Ready for a trip down memory lane? Here’s a great collection of videos, pictures, and articles of early model airplanes and radio control systems.
Radio Control Hall of Fame
The Radio Control Hall of Fame is a private collection of over 1,600 radio control transmitters. The collection also includes many receivers and actuators (now called servos). Open to visitors by appointment only, the collection is physically located in Cleveland, Ohio. The focus of the collection is on early radio control systems.
The collection’s website is filled with nice photographs and articles about the radio systems. Don’t forget to click on the pictures to open up even larger versions. I spent about an hour clicking around the website, looking at the pictures, and reading the articles. I got the impression that I was just scratching the surface of this incredible collection.
Vintage Model Airplane Videos
To complete our nostalgic trip down memory lane, here’s a collection of videos I put together. Their dates range from 1928 through the 1960s. I think they are absolutely fascinating.
In the 1920s and 30s Time magazine used to have a regular column entitled “Aeronautics”. In those days, full-size airplanes were big news. I can imagine that for many, even watching little airplanes flying around was very interesting.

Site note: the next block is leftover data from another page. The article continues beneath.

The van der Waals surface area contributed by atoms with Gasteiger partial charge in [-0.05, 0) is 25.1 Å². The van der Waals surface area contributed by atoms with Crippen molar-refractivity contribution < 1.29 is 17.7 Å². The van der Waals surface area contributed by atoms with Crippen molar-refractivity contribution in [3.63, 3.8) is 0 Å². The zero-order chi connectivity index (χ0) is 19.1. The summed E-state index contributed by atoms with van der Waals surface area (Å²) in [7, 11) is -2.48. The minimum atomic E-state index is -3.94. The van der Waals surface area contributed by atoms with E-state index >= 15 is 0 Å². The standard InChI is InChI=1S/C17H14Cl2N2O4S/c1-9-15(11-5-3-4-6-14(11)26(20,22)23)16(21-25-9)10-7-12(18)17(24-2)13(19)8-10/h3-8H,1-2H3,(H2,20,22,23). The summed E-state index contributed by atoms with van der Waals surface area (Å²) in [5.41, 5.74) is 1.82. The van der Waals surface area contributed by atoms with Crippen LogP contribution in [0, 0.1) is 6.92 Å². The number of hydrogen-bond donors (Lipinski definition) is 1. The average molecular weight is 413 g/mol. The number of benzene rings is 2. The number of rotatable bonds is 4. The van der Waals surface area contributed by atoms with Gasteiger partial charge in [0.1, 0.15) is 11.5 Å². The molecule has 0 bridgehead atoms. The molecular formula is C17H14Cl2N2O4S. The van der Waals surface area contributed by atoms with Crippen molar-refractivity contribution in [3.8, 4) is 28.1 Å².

Note that in the earlier videos they are mostly free flight models. I also spotted some control line models. I presume that because of the early heavy and low power gas engines, the models were all large. Note how they give the models a nice hard push to get them going. I also don’t know if it was because if made for more interesting video footage, but the flights filmed almost always ended badly. Sadly, I have a hunch that breaking something on a landing was just the way it was in those days.
Some of the footage is about early radio control systems. Notice how incredibly clunky they were. Don’t take for granted the modern proportional radio systems. For many years all that existed were systems that gave you either full rudder or neutral rudder with nothing in between.
Every model I spotted was made out of balsa stick and covered in tissue. I believe the plastic heat shrink films were introduced in the 1960s, so some of the later models in the videos were probably covered with it.
I have organized the videos in roughly chronological order. The last video has footage of an electric model airplane from 1957. It claims it was the first officially recorded electric RC flight. Note the lack of proportional control on the transmitter box. From what is shown in the video, it looks like the flight did not end well. Needless to say, it took a while longer before these systems became practical.